In 1464, a statue was commissioned for the cathedral in Florence, Italy, and a single, giant piece of marble was chosen from a quarry. Work was first begun in 1464 by a sculptor named Agostino di Duccio. Agostino only got as far as beginning to shape the legs, feet, and the torso before he gave up in frustration. Ten years later, it was taken up by Antonio Rossellino; however, very little progress was made and his contract was terminated soon thereafter.

Both sculptors had, in the end, rejected the enormous block of marble due to the presence of too many fissures and imperfections, which may have threatened the stability of such a huge statue. It seemed the rock just had too many problems and risks to ever amount to a great masterpiece. It then lay neglected for 25 years. During this time, it was exposed to the elements, standing through 25 years of sweltering sun, driving rain, wind, and even an occasional snow.

Finally, in 1501, 26-year-old Michelangelo was contracted to finish shaping the gigantic piece of marble.  He began work early on the morning of September 13, 1501. He would work on the statue for over 2 years before unveiling His 17-foot-tall masterpiece, David, which is still probably the most famous sculpture in the world.

While other artists saw a block of marble with too many imperfections to be usable, Michelangelo saw David. He said, Every block of stone has a statue inside it and it is the task of the sculptor to discover it.”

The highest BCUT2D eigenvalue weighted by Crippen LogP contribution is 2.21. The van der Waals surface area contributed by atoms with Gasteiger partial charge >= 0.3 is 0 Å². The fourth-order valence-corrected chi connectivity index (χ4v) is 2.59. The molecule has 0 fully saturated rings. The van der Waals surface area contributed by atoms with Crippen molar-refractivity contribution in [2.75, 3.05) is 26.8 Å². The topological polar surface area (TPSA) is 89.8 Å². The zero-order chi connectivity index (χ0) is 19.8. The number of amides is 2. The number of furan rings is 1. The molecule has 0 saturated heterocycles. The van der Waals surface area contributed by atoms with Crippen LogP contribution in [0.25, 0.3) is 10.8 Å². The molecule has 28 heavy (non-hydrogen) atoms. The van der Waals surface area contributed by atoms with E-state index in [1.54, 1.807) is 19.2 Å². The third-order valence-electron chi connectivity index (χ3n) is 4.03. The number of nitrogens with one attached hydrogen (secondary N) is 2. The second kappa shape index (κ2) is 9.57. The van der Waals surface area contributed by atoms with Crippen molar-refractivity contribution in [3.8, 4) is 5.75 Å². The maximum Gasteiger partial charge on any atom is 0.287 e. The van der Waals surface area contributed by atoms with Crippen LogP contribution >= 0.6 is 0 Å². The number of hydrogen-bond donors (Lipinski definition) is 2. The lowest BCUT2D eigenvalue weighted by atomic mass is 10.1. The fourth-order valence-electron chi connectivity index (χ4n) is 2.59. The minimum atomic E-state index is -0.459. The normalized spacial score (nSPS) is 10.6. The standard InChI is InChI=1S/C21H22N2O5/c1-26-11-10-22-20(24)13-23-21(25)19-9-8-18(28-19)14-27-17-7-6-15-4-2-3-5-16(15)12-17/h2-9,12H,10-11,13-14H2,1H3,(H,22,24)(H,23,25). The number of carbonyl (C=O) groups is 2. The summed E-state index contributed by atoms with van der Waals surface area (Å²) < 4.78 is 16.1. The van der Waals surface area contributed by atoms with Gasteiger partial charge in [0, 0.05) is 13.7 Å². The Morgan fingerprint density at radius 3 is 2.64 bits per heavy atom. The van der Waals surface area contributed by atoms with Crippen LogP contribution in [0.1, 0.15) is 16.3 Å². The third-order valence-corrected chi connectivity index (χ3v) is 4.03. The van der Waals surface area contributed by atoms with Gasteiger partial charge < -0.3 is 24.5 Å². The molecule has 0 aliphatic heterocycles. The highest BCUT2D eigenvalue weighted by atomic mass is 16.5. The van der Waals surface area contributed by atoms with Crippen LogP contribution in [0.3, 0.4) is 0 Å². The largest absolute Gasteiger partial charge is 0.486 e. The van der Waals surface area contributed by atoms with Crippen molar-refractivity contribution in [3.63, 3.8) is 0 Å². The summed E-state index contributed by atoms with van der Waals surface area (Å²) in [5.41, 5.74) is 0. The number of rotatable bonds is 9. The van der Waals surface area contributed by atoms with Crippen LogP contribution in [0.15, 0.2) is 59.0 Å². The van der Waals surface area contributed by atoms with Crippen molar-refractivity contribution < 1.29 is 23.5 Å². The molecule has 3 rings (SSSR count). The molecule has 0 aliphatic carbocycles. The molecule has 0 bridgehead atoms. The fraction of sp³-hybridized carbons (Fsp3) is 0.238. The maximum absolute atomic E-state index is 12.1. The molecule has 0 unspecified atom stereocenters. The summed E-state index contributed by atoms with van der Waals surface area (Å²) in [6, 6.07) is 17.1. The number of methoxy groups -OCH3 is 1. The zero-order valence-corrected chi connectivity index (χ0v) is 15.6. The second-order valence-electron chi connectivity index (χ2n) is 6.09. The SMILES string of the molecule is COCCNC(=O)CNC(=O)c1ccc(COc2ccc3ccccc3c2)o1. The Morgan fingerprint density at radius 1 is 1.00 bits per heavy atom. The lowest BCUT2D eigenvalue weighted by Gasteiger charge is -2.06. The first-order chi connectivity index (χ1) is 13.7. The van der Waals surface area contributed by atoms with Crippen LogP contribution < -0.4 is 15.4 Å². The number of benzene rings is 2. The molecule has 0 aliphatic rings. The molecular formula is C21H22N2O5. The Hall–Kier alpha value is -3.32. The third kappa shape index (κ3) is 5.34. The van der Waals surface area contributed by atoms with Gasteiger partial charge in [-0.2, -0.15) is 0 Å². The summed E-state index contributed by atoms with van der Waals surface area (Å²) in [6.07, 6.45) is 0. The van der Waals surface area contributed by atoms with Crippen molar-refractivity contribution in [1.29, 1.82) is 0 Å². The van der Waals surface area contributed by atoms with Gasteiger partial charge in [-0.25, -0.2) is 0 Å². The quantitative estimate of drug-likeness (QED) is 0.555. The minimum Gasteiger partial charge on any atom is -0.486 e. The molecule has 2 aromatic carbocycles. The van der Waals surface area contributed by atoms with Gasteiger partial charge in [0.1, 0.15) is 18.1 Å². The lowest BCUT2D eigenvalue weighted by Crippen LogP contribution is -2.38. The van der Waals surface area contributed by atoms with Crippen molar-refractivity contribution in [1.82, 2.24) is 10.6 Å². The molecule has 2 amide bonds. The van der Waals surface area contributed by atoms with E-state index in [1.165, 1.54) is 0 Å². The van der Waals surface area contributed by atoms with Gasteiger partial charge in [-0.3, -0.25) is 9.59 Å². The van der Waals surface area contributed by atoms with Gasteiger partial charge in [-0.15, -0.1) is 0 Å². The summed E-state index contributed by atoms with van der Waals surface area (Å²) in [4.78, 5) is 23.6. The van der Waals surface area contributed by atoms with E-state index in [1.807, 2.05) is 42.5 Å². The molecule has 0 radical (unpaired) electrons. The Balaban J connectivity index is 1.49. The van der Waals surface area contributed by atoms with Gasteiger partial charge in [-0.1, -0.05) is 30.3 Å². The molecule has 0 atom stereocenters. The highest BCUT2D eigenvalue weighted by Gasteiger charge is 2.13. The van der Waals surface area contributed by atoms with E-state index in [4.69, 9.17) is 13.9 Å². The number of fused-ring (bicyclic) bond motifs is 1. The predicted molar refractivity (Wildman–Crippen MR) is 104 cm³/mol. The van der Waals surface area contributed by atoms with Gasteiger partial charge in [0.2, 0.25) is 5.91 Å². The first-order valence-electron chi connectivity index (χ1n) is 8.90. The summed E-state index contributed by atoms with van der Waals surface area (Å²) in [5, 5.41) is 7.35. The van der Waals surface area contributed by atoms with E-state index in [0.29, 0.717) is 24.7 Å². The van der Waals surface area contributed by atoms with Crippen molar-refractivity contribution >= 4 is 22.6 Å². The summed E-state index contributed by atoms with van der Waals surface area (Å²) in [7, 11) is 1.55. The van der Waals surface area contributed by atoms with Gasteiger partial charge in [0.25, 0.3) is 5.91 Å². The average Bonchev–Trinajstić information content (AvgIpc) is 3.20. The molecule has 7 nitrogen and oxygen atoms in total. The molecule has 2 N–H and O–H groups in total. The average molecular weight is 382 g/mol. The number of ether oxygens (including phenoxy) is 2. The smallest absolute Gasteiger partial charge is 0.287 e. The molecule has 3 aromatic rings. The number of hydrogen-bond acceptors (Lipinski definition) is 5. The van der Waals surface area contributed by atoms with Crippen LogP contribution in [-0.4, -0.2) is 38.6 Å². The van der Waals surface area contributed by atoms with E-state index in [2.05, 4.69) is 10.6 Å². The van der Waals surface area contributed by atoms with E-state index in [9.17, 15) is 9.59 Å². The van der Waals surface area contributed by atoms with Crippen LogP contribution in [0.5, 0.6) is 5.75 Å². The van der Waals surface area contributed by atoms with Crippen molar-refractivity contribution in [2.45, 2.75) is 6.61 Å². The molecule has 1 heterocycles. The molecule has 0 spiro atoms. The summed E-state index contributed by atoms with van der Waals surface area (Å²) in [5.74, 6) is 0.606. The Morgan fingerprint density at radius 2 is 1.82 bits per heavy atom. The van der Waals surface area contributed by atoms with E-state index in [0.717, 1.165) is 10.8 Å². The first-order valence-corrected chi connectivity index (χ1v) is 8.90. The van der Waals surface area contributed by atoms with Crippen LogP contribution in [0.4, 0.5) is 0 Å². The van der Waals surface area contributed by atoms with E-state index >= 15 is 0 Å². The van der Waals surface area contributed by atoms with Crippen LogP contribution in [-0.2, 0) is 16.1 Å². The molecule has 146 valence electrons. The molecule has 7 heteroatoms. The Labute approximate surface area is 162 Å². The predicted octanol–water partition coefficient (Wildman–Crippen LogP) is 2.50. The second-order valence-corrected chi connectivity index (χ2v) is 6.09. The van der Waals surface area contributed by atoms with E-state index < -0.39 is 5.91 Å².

The thing that changed a shapeless hunk of marble into a world-famous piece of art wasn’t the quality of the rock, it was the vision of the artist. The same thing is true in our lives. Ephesians 2:10 says, For we are God’s masterpiece. He has created us anew in Christ Jesus, so we can do the good things he planned for us long ago.

When you look in the mirror, do you see a magnificent work of art, or do you see a shapeless block of stone, full of cracks and imperfections? Just like Michelangelo used all sorts of different tools like hammers, various chisels, and brushes to remove unwanted stone and refine other parts into perfection, God uses all sorts of different tools in our lives as he removes unwanted parts and refines and polishes other parts. He uses His word and our worship, as well as the works of our hands and even the difficulty of warfare.

There are three little-known, and rather unique techniques Michelangelo used to create his masterpiece. God often uses these same techniques in his work on each of us.